(Netanya) Israel on Sunday launched a campaign of coronavirus serological tests for children aged three and over to study the antibodies developed by unvaccinated young people on the eve of the start of the school year.
Posted on August 22, 2021
Despite the increase in the number of contaminations in the country linked to the Delta variant, the Israeli government wants to avoid postponing the start of the school year, scheduled for 1is September.
Israel has started the vaccination of children over 12 years old and this campaign of serological tests is aimed at children aged between 3 and 12 years old.
According to the Ministry of Education, these tests will make it possible to study the antibodies developed by these children if they have already been infected.
Children who have developed enough antibodies will thus not be forced to isolate themselves if they are exposed to an infected person, limiting problems in schools.
In a statement on Sunday, Jerusalem Mayor Moshe Leon called on parents to introduce their children to the free 15-minute finger-prick test.
This testing campaign is being carried out jointly by the Ministries of Health and Education and the Israeli army, which has confirmed that the operation has begun.
A pilot program in the ultra-Orthodox community last week revealed that around one in five children had developed antibodies.
At a testing center in the coastal town of Netahya, Zohar was pleasantly surprised to learn that her son had already contracted COVID-19.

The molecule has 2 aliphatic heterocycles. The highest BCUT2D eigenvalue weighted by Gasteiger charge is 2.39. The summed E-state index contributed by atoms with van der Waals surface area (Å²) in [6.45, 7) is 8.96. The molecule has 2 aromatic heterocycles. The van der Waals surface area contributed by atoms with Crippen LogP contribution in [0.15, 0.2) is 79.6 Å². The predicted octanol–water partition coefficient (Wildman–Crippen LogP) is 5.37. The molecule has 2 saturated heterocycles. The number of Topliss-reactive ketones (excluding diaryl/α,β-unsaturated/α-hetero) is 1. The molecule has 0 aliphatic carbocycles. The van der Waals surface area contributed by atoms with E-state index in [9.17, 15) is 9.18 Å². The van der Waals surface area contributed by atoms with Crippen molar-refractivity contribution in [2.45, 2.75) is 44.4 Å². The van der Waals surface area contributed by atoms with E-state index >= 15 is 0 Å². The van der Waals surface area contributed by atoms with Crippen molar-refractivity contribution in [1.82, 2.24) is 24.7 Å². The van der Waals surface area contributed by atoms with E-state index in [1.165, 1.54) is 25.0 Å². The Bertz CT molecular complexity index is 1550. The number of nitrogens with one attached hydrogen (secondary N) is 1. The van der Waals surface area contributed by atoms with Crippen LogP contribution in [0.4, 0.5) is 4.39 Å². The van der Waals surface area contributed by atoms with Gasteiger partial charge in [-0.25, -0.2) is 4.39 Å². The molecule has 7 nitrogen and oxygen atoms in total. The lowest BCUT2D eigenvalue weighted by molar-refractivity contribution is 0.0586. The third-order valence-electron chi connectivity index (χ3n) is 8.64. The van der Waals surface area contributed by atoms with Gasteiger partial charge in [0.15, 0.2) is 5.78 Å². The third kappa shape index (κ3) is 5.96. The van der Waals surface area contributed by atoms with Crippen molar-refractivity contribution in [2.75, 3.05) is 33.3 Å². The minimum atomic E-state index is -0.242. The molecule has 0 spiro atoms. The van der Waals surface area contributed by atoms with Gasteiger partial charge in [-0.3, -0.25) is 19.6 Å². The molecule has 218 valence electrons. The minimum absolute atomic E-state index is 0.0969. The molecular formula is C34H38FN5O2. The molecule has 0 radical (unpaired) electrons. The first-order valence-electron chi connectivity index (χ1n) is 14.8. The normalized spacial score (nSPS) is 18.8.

“The results showed that my son has antibodies, apparently he was sick,” she said.
“This means that he will get a ‘green passport’ and that he will be able to go to school without risk”, she rejoiced.
However, Zohar’s younger daughter does not have antibodies and therefore will not have a passport.
Last month, the Director General of the Ministry of Education, Yigal Slovik, claimed that school closures last year had caused “social and emotional damage” to students, with “a 44% increase in risk of suicide”.
In total, more than 970,000 contaminations have officially been recorded in Israel, including more than 6,700 deaths. More than 5.4 million people received two doses of the vaccine, or 58% of the population, and some 1.2 million, a third.
The country was one of the first to launch, in mid-December, a vast vaccination campaign which made it possible to drastically reduce infections.
Contaminations have however started to rise again in recent weeks with the spread of the Delta variant in unvaccinated adults, but also in people who received their doses more than six months ago.